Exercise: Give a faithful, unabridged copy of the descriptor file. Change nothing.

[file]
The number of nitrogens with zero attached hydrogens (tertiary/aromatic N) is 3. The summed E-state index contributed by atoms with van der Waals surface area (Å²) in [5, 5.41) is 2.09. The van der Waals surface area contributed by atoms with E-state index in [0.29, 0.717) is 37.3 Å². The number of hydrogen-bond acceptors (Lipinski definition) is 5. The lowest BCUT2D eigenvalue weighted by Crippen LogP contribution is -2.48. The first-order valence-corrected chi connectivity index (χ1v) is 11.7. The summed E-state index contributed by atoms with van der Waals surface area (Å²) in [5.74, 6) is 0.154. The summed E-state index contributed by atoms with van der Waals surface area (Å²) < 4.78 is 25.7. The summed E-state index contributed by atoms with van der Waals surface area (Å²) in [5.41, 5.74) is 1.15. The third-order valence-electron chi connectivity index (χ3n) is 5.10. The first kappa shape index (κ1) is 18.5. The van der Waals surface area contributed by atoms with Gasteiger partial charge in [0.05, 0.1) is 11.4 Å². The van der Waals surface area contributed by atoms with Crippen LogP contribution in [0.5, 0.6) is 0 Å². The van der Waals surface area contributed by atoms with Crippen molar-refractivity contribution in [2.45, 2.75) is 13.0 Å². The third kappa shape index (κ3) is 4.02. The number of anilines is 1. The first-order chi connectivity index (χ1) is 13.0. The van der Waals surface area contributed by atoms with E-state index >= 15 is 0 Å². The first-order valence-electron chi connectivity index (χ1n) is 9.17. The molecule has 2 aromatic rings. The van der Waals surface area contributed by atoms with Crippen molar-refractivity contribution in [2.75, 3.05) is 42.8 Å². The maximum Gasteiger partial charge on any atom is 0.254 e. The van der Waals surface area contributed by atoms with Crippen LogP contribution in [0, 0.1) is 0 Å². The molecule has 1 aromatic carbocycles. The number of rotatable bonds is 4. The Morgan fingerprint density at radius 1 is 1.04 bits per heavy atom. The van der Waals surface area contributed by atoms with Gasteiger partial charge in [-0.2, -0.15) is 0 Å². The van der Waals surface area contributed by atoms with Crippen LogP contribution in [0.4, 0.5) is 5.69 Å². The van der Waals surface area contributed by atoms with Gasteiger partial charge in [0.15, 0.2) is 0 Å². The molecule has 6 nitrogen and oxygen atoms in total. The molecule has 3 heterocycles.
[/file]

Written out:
The number of nitrogens with zero attached hydrogens (tertiary/aromatic N) is 3. The summed E-state index contributed by atoms with van der Waals surface area (Å²) in [5, 5.41) is 2.09. The van der Waals surface area contributed by atoms with E-state index in [0.29, 0.717) is 37.3 Å². The number of hydrogen-bond acceptors (Lipinski definition) is 5. The lowest BCUT2D eigenvalue weighted by Crippen LogP contribution is -2.48. The first-order valence-corrected chi connectivity index (χ1v) is 11.7. The summed E-state index contributed by atoms with van der Waals surface area (Å²) in [5.74, 6) is 0.154. The summed E-state index contributed by atoms with van der Waals surface area (Å²) < 4.78 is 25.7. The summed E-state index contributed by atoms with van der Waals surface area (Å²) in [5.41, 5.74) is 1.15. The third-order valence-electron chi connectivity index (χ3n) is 5.10. The first kappa shape index (κ1) is 18.5. The van der Waals surface area contributed by atoms with Gasteiger partial charge in [0.05, 0.1) is 11.4 Å². The van der Waals surface area contributed by atoms with Crippen LogP contribution in [0.5, 0.6) is 0 Å². The van der Waals surface area contributed by atoms with Crippen molar-refractivity contribution in [2.45, 2.75) is 13.0 Å². The third kappa shape index (κ3) is 4.02. The number of anilines is 1. The first-order chi connectivity index (χ1) is 13.0. The van der Waals surface area contributed by atoms with E-state index >= 15 is 0 Å². The first-order valence-electron chi connectivity index (χ1n) is 9.17. The molecule has 2 aromatic rings. The van der Waals surface area contributed by atoms with Crippen molar-refractivity contribution in [2.75, 3.05) is 42.8 Å². The maximum Gasteiger partial charge on any atom is 0.254 e. The van der Waals surface area contributed by atoms with Crippen LogP contribution in [0, 0.1) is 0 Å². The molecule has 1 aromatic carbocycles. The number of rotatable bonds is 4. The Morgan fingerprint density at radius 1 is 1.04 bits per heavy atom. The van der Waals surface area contributed by atoms with Gasteiger partial charge in [-0.2, -0.15) is 0 Å². The van der Waals surface area contributed by atoms with Crippen LogP contribution in [0.4, 0.5) is 5.69 Å². The van der Waals surface area contributed by atoms with Gasteiger partial charge in [0.15, 0.2) is 0 Å². The molecule has 6 nitrogen and oxygen atoms in total. The molecule has 3 heterocycles.